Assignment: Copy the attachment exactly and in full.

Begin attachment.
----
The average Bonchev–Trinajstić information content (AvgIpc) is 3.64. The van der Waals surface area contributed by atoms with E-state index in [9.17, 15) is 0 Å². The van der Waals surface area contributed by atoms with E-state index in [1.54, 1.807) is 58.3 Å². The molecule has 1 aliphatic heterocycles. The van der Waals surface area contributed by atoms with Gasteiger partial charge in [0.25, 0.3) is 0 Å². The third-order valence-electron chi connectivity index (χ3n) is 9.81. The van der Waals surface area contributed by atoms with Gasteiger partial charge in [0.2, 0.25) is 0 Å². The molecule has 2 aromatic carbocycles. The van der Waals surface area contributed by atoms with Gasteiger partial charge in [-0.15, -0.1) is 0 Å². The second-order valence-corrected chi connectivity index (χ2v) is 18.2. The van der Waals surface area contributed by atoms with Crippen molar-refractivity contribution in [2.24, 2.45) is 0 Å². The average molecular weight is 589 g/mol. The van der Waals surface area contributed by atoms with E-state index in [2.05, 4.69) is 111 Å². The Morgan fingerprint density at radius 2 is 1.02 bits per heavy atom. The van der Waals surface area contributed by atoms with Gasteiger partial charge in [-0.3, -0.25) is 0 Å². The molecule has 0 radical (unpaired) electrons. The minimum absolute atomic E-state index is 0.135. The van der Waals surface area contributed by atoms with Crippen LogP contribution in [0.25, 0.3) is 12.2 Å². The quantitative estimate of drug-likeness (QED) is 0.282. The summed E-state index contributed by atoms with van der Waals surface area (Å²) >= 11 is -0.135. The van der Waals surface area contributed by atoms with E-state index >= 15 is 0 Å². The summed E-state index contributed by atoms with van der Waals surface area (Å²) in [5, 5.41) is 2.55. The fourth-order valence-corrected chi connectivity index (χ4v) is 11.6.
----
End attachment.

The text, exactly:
The average Bonchev–Trinajstić information content (AvgIpc) is 3.64. The van der Waals surface area contributed by atoms with E-state index in [9.17, 15) is 0 Å². The van der Waals surface area contributed by atoms with E-state index in [1.54, 1.807) is 58.3 Å². The molecule has 1 aliphatic heterocycles. The van der Waals surface area contributed by atoms with Gasteiger partial charge in [0.25, 0.3) is 0 Å². The third-order valence-electron chi connectivity index (χ3n) is 9.81. The van der Waals surface area contributed by atoms with Gasteiger partial charge in [0.2, 0.25) is 0 Å². The molecule has 2 aromatic carbocycles. The van der Waals surface area contributed by atoms with Gasteiger partial charge in [-0.15, -0.1) is 0 Å². The second-order valence-corrected chi connectivity index (χ2v) is 18.2. The van der Waals surface area contributed by atoms with Crippen molar-refractivity contribution in [2.24, 2.45) is 0 Å². The average molecular weight is 589 g/mol. The van der Waals surface area contributed by atoms with E-state index in [2.05, 4.69) is 111 Å². The Morgan fingerprint density at radius 2 is 1.02 bits per heavy atom. The van der Waals surface area contributed by atoms with Gasteiger partial charge in [-0.3, -0.25) is 0 Å². The molecule has 0 radical (unpaired) electrons. The minimum absolute atomic E-state index is 0.135. The van der Waals surface area contributed by atoms with Crippen LogP contribution in [0.25, 0.3) is 12.2 Å². The quantitative estimate of drug-likeness (QED) is 0.282. The summed E-state index contributed by atoms with van der Waals surface area (Å²) >= 11 is -0.135. The van der Waals surface area contributed by atoms with E-state index >= 15 is 0 Å². The summed E-state index contributed by atoms with van der Waals surface area (Å²) in [5, 5.41) is 2.55. The fourth-order valence-corrected chi connectivity index (χ4v) is 11.6.